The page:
Citric Acid - A Household  Cleaning Champion

Citric Acid - A Household Cleaning Champion

Awareness of a more environmentally friendly way of life has changed in people's minds, and not only when it comes to food, clothing or cosmetics. Cleaning agents are also being steered in a more responsible and gentle direction. Chemical cleaners are unhealthy and expensive and instead of struggling with a long list of ingredients, the proven household remedy, citric acid, offers a very simple and universal option for a wide variety of applications in and outside the household. The practical alternative is multifunctional, super effective and also a sustainable counterpart to conventional cleaners.

But what exactly is citric acid and what should you consider when using it?

Citric acid is one of the most widely used plant-based fruit acids and is a powdered solid that is water-soluble, colourless and biodegradable. More than 200 years ago, Carl Wilhelm Scheele isolated citric acid from a lemon, from which it derives its name. It is mainly found in apples, pears and berries, but also in some conifers and types of mushrooms. Even our body produces citric acid as an intermediate product of the carbon and fatty acid metabolism.
Frequent areas of application include foods in the form of flavouring agents or preservatives. But citric acid also unfolds its power in cleaning agents and is now a universally applicable, impressive and, above all, effective little helper.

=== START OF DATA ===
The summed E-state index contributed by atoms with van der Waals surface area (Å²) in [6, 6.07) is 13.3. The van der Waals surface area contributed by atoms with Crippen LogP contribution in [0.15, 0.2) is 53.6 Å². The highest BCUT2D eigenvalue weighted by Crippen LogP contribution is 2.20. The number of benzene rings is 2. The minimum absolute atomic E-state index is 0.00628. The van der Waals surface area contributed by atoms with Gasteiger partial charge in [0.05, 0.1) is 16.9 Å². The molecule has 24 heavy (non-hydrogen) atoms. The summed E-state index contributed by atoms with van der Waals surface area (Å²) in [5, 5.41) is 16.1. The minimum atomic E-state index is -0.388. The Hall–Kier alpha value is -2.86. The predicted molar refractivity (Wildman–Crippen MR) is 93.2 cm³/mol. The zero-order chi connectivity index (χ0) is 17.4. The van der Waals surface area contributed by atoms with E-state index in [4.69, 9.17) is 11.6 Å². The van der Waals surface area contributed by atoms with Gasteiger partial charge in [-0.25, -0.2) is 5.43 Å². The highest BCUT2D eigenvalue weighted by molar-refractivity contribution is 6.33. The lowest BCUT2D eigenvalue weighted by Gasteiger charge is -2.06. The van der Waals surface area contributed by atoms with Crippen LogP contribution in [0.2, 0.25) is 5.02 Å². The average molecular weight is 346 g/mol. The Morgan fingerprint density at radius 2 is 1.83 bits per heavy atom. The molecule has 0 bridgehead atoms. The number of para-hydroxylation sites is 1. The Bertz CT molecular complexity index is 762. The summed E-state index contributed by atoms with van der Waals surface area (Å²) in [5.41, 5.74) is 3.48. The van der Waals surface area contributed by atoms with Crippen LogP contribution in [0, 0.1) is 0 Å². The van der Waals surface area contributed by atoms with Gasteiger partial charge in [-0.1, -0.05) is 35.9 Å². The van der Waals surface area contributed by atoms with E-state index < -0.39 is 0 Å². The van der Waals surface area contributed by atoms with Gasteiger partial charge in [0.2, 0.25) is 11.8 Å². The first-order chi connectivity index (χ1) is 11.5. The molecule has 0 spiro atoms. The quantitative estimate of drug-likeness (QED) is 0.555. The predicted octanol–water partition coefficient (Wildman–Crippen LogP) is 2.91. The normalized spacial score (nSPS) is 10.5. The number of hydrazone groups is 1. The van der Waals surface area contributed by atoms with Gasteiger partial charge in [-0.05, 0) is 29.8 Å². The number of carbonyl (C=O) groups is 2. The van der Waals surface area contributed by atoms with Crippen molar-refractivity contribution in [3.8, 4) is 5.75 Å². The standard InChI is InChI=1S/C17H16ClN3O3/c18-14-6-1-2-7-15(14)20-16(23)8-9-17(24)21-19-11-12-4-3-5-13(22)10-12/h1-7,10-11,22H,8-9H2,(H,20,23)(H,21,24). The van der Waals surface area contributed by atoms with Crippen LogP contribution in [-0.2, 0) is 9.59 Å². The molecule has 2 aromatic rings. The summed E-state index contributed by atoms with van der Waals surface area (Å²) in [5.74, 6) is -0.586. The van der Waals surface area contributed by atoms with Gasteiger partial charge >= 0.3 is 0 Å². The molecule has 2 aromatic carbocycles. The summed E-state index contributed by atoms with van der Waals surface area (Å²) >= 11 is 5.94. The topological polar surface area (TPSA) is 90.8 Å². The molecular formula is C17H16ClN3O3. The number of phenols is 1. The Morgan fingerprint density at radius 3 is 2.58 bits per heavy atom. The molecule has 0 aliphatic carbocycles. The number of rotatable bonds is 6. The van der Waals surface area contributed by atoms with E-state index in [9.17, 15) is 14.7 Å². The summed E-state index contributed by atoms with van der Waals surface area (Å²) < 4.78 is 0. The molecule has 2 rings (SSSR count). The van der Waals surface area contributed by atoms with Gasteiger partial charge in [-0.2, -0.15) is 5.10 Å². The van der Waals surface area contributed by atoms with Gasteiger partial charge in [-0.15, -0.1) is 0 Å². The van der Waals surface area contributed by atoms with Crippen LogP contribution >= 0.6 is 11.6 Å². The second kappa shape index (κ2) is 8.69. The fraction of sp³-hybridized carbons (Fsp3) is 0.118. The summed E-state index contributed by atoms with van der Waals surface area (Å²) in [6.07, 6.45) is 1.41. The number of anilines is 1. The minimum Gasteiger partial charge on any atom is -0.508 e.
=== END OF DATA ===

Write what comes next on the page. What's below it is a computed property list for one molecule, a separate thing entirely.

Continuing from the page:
But beware! The name precedes it, because the seemingly inconspicuous substance is still an acid. Therefore, be careful with the dosage and avoid eye contact!
If you have sensitive skin, we recommend wearing rubber gloves!

Practical tips for using citric acid in the home

1) Tough against limescale
We have all experienced those annoying white limescale marks on the showerhead and on faucets or the limescale that has already clumped in the kettle. Be it in the kitchen, in the bathroom or to remove rust - the talented citric acid works wonders everywhere and also leaves a fresh citrus scent.

And it's this easy:

  • For coffee machines, kettles, etc.: Mix 3 tablespoons of citric acid with 1 litre of water and pour into the respective device. Heat to a maximum of lukewarm, otherwise the cleaning power will be impaired by the heat. So that your morning coffee doesn't taste like lemon, rinse the device again with water.
  • For bathroom fittings & faucets: Prepare the water-acid solution (as described above), pour into a spray bottle and shake well. If you prefer a different scent, feel free to mix in a few drops of your favourite essential oil! Then spray on, leave to work for a short time, rinse with cold water and wipe dry.
  • For dishwashers and washing machines: Put 7-8 tablespoons of citric acid directly into the empty appliance and select a medium-temperature rinse cycle (maximum 40 degrees).

Note: Citric acid can be used in many ways, but base metals such as aluminium are not acid-resistant and can therefore be damaged!

2) The inexpensive all-purpose cleaner